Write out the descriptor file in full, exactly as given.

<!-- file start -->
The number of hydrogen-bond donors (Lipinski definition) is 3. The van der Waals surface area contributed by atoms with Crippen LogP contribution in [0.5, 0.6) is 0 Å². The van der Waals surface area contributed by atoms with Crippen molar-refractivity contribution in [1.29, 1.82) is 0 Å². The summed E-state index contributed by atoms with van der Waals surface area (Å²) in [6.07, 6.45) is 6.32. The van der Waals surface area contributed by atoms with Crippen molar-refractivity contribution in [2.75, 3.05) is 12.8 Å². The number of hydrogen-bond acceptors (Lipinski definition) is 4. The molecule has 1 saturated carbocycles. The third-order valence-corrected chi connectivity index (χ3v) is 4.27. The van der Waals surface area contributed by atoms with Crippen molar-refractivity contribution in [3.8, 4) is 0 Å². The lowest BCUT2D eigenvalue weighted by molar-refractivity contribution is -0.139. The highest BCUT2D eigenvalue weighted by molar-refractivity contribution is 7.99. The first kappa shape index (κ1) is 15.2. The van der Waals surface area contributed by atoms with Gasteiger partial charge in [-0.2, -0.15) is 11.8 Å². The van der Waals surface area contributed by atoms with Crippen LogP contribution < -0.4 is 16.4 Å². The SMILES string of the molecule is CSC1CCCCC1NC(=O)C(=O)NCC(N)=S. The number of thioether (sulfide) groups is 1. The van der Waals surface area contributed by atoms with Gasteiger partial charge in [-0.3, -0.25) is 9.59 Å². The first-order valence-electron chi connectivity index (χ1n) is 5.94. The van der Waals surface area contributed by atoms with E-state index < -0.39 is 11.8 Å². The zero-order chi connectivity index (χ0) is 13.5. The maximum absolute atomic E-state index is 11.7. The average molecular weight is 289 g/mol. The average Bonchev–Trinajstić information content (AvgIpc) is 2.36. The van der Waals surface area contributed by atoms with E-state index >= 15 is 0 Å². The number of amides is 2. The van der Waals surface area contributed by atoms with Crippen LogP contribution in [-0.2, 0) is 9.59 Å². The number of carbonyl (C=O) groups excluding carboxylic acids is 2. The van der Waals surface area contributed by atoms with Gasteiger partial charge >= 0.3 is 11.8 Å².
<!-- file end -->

The number of hydrogen-bond donors (Lipinski definition) is 3. The van der Waals surface area contributed by atoms with Crippen LogP contribution in [0.5, 0.6) is 0 Å². The van der Waals surface area contributed by atoms with Crippen molar-refractivity contribution in [1.29, 1.82) is 0 Å². The summed E-state index contributed by atoms with van der Waals surface area (Å²) in [6.07, 6.45) is 6.32. The van der Waals surface area contributed by atoms with Crippen molar-refractivity contribution in [2.75, 3.05) is 12.8 Å². The number of hydrogen-bond acceptors (Lipinski definition) is 4. The molecule has 1 saturated carbocycles. The third-order valence-corrected chi connectivity index (χ3v) is 4.27. The van der Waals surface area contributed by atoms with Crippen molar-refractivity contribution in [3.8, 4) is 0 Å². The lowest BCUT2D eigenvalue weighted by molar-refractivity contribution is -0.139. The highest BCUT2D eigenvalue weighted by molar-refractivity contribution is 7.99. The first kappa shape index (κ1) is 15.2. The van der Waals surface area contributed by atoms with Gasteiger partial charge in [-0.2, -0.15) is 11.8 Å². The van der Waals surface area contributed by atoms with Crippen LogP contribution < -0.4 is 16.4 Å². The SMILES string of the molecule is CSC1CCCCC1NC(=O)C(=O)NCC(N)=S. The number of thioether (sulfide) groups is 1. The van der Waals surface area contributed by atoms with Gasteiger partial charge in [-0.3, -0.25) is 9.59 Å². The first-order valence-electron chi connectivity index (χ1n) is 5.94. The van der Waals surface area contributed by atoms with E-state index < -0.39 is 11.8 Å². The zero-order chi connectivity index (χ0) is 13.5. The maximum absolute atomic E-state index is 11.7. The average molecular weight is 289 g/mol. The average Bonchev–Trinajstić information content (AvgIpc) is 2.36. The van der Waals surface area contributed by atoms with E-state index >= 15 is 0 Å². The number of amides is 2. The van der Waals surface area contributed by atoms with Crippen LogP contribution in [-0.2, 0) is 9.59 Å². The number of carbonyl (C=O) groups excluding carboxylic acids is 2. The van der Waals surface area contributed by atoms with Gasteiger partial charge >= 0.3 is 11.8 Å².